- Google to push pirate sites down search results [BBC – Newsbeat] – “Google is changing the way it calculates search results in an effort to make sure legal download websites appear higher than pirate sites. The world’s biggest search engine announced the change in a blog post on its website. The move has been welcomed by record companies in the UK and Hollywood film studios. Movie and music firms have complained in the past that Google should have been doing more to fight piracy. They say searching for an artist, song or film often brings up pages of illegal sites, making it hard to find a place to download a legal version. From next week, search results will take into account the number of “valid copyright removal notices”. Sites with more notices will rank lower, although Google has not said what it considers a valid notice.”
- Gotye – Somebodies: A YouTube Orchestra [YouTube]– Fantastic remix by Gotye, using a huge range of fan remixes of Somebody that I Used to Know and mashing them together. Comes with a full credits list, too: http://gotye.com/reader/items/original-videos-used-in-somebodies-a-youtube-orchestra.html (A great example for Web Media 207.)
- Facebook removes ‘racist’ page in Australia [BBC News] – “A Facebook page that depicted Aboriginal people in Australia as drunks and welfare cheats has been removed after a public outcry. The Aboriginal Memes page had allowed users to post jokes about indigenous people. An online petition calling for the removal of “the racist page” has generated thousands of signatures. The government has also condemned it. The page’s creator is believed to be a 16-year-old boy in Perth, reports say. “We recognise the public concern that controversial meme pages that Australians have created on Facebook have caused,” Facebook said in a statement to local media. A meme is an idea that spreads through the internet.”
- Twitter ‘sorry’ for suspending Guy Adams as NBC withdraws complaint [Technology | guardian.co.uk] – “Twitter on Tuesday reinstated the account of a British journalist it suspended for publishing the email address of an executive at NBC, which had been attracting a significant amount of incoming fire over its Olympics coverage. The incident has not done Guy Adams of the Independent much harm. Apart perhaps from a little hurt pride, he has returned to the twittersphere with tens of thousands of new followers. For NBC, it was another blow to its already battered reputation over its coverage of the London Olympic Games. But Twitter found itself in a deeply unfamiliar situation: as the subject of one of the firestorms of indignation that characterises the platform, but which are usually directed at others.”
- Murdoch’s tablet The Daily lays off nearly a third of its staff [Media | guardian.co.uk] – “The Daily, Rupert Murdoch’s tablet newspaper, has laid off close to a third of its staff just 18 months after its glitzy launch. Executives at the News Corp-owned title told its 170 employees on Tuesday that 50 of them would be let go. Sources told the Guardian that security staff were brought onto the Daily’s editorial floor at News Corp in New York to escort the laid-off employees out of the building. Earlier this month the paper’s editor-in-chief Jesse Angelo denied reports that the media giant had put the title “on watch” and was considering closing it. In a statement Tuesday Angelo said the title was dropping its opinion section and would be taking sports coverage from Fox Sports, also part of News Corp, and other partners. In another cost-saving move the title will also stop producing pages that can be read vertically and horizontally on a tablet, sticking to straight up and down.”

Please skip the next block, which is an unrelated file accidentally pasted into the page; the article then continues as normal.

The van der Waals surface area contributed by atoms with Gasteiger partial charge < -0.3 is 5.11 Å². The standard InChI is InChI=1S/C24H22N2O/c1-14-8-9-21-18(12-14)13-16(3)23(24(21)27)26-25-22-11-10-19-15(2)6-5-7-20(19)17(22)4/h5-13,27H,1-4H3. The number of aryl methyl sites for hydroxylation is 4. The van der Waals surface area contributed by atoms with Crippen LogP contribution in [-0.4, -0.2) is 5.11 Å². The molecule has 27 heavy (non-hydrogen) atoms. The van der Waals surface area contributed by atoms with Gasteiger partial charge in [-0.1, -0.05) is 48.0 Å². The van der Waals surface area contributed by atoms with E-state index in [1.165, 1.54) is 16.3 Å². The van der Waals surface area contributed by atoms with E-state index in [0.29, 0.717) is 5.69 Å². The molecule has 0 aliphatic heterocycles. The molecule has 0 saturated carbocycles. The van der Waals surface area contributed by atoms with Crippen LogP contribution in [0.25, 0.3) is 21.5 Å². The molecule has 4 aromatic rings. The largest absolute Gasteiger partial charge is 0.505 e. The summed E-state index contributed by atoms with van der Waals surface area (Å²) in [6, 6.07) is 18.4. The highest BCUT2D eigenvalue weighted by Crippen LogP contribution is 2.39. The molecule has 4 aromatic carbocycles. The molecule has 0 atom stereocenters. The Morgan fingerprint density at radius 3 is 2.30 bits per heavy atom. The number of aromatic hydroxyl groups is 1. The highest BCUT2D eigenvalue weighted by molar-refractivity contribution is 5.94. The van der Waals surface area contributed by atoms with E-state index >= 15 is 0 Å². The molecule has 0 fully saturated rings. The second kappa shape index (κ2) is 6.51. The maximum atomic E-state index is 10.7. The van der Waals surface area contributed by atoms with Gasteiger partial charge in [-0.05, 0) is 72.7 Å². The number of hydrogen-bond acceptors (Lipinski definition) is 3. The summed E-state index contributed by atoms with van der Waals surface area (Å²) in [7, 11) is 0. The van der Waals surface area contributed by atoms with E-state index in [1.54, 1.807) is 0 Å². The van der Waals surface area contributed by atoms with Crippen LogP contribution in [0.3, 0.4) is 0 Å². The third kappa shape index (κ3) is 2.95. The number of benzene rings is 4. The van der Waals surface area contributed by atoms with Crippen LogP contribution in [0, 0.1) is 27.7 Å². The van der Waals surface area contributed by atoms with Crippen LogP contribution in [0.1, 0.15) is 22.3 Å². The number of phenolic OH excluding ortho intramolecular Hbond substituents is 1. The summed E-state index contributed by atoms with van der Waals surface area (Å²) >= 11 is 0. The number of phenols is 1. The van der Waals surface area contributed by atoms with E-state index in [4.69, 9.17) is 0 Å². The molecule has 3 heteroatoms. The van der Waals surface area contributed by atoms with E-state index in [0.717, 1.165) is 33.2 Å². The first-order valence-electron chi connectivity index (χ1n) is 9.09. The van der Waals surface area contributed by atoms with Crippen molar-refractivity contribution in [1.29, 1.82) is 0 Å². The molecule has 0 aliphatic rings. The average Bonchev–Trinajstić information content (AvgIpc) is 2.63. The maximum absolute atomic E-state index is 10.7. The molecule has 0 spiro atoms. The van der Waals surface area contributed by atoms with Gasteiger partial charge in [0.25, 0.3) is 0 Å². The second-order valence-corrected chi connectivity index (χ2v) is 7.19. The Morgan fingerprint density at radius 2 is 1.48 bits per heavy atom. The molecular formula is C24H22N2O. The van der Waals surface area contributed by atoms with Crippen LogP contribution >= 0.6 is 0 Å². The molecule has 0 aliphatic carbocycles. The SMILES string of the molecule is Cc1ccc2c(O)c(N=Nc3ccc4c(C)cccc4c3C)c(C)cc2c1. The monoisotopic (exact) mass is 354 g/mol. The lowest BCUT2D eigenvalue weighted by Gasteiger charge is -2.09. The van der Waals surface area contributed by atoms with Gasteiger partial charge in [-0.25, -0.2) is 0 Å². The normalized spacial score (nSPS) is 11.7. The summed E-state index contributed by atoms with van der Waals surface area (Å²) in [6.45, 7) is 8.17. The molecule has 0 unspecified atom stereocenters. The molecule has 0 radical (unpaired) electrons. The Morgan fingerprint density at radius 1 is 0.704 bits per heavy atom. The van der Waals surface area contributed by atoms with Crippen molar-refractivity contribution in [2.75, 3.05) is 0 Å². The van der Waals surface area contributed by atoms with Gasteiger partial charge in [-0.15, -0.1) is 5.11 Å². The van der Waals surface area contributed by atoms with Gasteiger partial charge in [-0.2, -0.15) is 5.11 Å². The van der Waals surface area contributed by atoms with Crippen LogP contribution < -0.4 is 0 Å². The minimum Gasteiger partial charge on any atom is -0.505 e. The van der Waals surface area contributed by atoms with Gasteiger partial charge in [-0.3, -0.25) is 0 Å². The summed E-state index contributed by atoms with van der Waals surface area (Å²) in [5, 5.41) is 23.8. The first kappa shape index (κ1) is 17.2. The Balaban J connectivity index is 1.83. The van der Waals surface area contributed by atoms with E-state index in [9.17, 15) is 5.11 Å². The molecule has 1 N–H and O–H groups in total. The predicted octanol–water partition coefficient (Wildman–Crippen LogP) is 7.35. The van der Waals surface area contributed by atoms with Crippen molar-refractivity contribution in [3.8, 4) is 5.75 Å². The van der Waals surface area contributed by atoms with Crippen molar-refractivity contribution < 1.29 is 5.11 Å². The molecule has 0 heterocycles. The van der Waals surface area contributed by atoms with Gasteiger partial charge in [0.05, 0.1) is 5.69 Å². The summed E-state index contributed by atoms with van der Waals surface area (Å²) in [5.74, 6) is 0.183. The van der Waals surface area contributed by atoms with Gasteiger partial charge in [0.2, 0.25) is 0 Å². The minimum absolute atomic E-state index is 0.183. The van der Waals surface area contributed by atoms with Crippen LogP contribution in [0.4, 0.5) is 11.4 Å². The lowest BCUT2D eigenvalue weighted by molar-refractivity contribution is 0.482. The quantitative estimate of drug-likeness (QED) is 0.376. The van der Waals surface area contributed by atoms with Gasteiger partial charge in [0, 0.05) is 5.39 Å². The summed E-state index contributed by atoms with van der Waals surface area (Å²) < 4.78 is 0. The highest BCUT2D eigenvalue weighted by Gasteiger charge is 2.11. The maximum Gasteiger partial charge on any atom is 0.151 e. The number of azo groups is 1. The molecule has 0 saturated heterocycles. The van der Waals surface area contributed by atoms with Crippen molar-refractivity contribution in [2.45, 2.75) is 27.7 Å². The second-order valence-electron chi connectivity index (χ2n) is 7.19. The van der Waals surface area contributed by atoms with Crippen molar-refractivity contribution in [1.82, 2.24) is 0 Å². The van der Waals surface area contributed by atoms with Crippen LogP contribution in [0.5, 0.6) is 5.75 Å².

- If Twitter doesn’t reinstate Guy Adams, it’s a defining moment [Dan Gillmor | Comment is free | guardian.co.uk] – “Once again, we’re reminded of a maxim when it comes to publishing on other people’s platforms: we publish at their sufferance. But there’s a corollary: When they take down what we publish, they take an enormous risk with their own futures.
This time, Twitter has suspended the account of a British journalist who tweeted the corporate email address of an NBC executive. The reporter, Guy Adams of the Independent, has been acerbic in his criticisms of NBC’s (awful) performance during the Olympics in London. Adams has posted his correspondence with Twitter, which claims he published a private email address. It was nothing of the kind, as many, including the Deadspin sports blog, have pointed out. … What makes this a serious issue is that Twitter has partnered with NBC during the Olympics. And it was NBC’s complaint about Adams that led to the suspension. That alone raises reasonable suspicions about Twitter’s motives.”
Links for July 25th through July 30th:
- Apple, Microsoft refuse to appear before IT pricing inquiry [The Age] – “A[n Australian] parliamentary committee wants to force computer giant Apple to appear before it after members became frustrated with the company’s refusal to co-operate. Hearings into the pricing of software and other IT-related material such as games and music downloads will begin in Sydney tomorrow but neither Apple nor Microsoft will appear. ”Some of the big names in IT have taken local consumers for a ride for years but when legitimate questions are asked about their pricing, they disappear in a flash,” Labor MP and committee member Ed Husic told Fairfax Media. ”Within our growing digital economy, there are reasonable questions to be answered by major IT companies on their Australian pricing. These companies would never treat US consumers in this way.” Both Microsoft and Adobe provided submissions to the inquiry.”